“The second issue in display has to do with the standardization of ad formats. There’s not agreement at the level that it needs to be on the standardization of the delivery of the display, and especially around interactive and video ads. The future of display ads is not a static picture, but an ad that brings you in. That tells you a narrative.”
“Third in our case is the construction of the business relationships with the large advertisers, which we’re still working on.”

What’s the future of direct mail spending like in the U.S.? One of the latest reports on ‘A Channel in Transformation: Vertical Market Trends in Direct Mail 2009’ by marketing consultancy Winterberry Group says, the outlook is not positive… Reasons are: recession, rising postage rates and marketing trends – combination is affecting direct mail spending.

What is the new idea on response driven advertising? Barcoded ads! At least Volvo shows a very interesting approach for the launch of their C70 series. The pan-European advertising campaign will include print ads with a specially integrated QR (Quick Response) barcode and uses the print ads to provide readers with instant access to additional web content on their mobile.

The Social Globe – social networks become paid-content

The challenge for social media will remain to find ways to monetize platforms best way. Now, facing Twitter, Facebook, MySpace, LinkedIn, or any other social- or business network there is probably nothing shorter than their best practice list on monetizing social media business. Still there is banner-, text- or link advertising as the prominent revenue stream. Nobody really finds the right turn for a profitable and successful revenue model.

Now, let’s take a wild ‘think-tank’ approach… Is a business model like the ‘Pay-Per-X’ Murdoch TV business models (i.e. Sky TV) a solution? A company which ties together or combines social networks to a bundle and offers those on a paid subscription basis?

When we started silicon nearly a decade ago as a closed b2b IT community (see picture), social media and web 2.0 did not even have a name or definition. In those days we thought about offering silicon as a paid subscriber community for IT and business decision makers. Obviously the idea was to make our investors and share holders happy ‘asap’ by monetizing the business modell best way. But web days were too young for such an approach, paid content was seen as ‘boo’ and we were fighting against old media that gave ad space away for free in order to save their ‘powerful-print-publisher-position’ in the market. Paid content models were not embraced with open arms by (business) user. The appearance of an evangelist was even worse in the user’s eye. Today every adolescent knows about online communities and their use is paid for by parents. They are about to accepted spending money with their credit card for their children networking.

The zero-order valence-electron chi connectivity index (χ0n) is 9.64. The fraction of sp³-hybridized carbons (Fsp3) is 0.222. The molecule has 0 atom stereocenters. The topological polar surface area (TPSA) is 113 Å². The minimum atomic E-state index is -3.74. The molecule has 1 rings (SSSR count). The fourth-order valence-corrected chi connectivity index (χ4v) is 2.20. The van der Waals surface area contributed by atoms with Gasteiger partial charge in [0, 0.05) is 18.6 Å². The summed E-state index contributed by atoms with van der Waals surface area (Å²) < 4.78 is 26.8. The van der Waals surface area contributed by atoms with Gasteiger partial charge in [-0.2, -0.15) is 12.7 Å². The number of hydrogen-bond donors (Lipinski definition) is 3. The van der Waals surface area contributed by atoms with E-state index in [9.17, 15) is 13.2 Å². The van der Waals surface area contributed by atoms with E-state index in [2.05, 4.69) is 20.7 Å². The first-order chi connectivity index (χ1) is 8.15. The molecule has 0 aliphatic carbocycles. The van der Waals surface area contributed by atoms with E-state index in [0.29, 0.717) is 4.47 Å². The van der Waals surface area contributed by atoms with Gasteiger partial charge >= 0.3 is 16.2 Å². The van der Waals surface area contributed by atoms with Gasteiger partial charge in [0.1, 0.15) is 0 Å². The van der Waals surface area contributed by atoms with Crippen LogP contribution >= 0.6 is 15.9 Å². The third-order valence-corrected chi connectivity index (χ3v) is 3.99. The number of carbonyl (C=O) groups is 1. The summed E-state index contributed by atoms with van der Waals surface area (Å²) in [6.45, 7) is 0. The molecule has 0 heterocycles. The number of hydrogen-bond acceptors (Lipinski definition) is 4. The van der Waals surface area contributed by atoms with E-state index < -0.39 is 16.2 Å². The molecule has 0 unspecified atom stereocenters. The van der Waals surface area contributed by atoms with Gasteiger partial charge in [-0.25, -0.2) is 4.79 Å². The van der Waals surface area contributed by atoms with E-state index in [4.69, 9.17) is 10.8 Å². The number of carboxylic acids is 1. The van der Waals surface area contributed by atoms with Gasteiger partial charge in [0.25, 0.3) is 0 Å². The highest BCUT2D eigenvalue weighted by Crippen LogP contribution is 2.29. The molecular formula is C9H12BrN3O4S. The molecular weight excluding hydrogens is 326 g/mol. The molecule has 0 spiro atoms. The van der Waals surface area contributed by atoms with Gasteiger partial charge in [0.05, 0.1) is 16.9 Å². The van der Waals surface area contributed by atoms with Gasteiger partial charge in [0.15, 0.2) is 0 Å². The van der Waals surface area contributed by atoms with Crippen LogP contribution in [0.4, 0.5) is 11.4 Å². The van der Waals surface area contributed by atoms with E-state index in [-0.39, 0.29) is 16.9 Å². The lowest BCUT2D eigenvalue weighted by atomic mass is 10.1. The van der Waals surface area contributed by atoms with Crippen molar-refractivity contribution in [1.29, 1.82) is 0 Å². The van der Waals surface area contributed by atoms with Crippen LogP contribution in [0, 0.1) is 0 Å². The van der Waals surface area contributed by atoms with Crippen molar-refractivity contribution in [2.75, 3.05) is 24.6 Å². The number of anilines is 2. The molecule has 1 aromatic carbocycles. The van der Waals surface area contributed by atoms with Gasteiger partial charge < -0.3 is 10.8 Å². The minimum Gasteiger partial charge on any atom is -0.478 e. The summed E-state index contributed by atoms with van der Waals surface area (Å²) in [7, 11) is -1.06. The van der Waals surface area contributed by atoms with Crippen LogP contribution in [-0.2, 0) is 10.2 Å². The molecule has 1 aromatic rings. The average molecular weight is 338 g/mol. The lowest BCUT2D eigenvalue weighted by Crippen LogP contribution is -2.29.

Surprisingly enough, most of the leading social and business networks as well as any other communities don’t want to touch the monetizing issue ‘premium-subscriber’ or ‘paid communities’. In the past as well as today it is the art of financing social- and business networks not only by revenue streams coming from the classical (banner-) advertising or cpx model because for social networks as well as for any other business counts: profit is a liability. A critical business model is, if users just love but are not willing to pay for it. Nevertheless, investors and the providers need to re-finance the business and ideally make it profitable. Altruism is nice but in our modern common era it does not exist anymore, and in business never did.

So, what if social media platforms were only offered as a subscription model? Let’s give the responsible company the title: The Social Globe. The business area of this company would be defined with the following definition…

The Social Globe is the leading pay-social-media company. The business segment of The Social Globe relies on the credo that pay-social-networks can only be successful as a broad offer of high-quality and exclusive community content. Social networks on subscription basis is the main business of The Social Globe. Furthermore, The Social Globe offers its subscribers an attractive value of business communities, corporate networks, micro-blogging services and so on with the option to subscribe to single- as well as pay-per-use services. The company carries the open networking, markets the lineup of all social networks and provides a world-class service around the planet.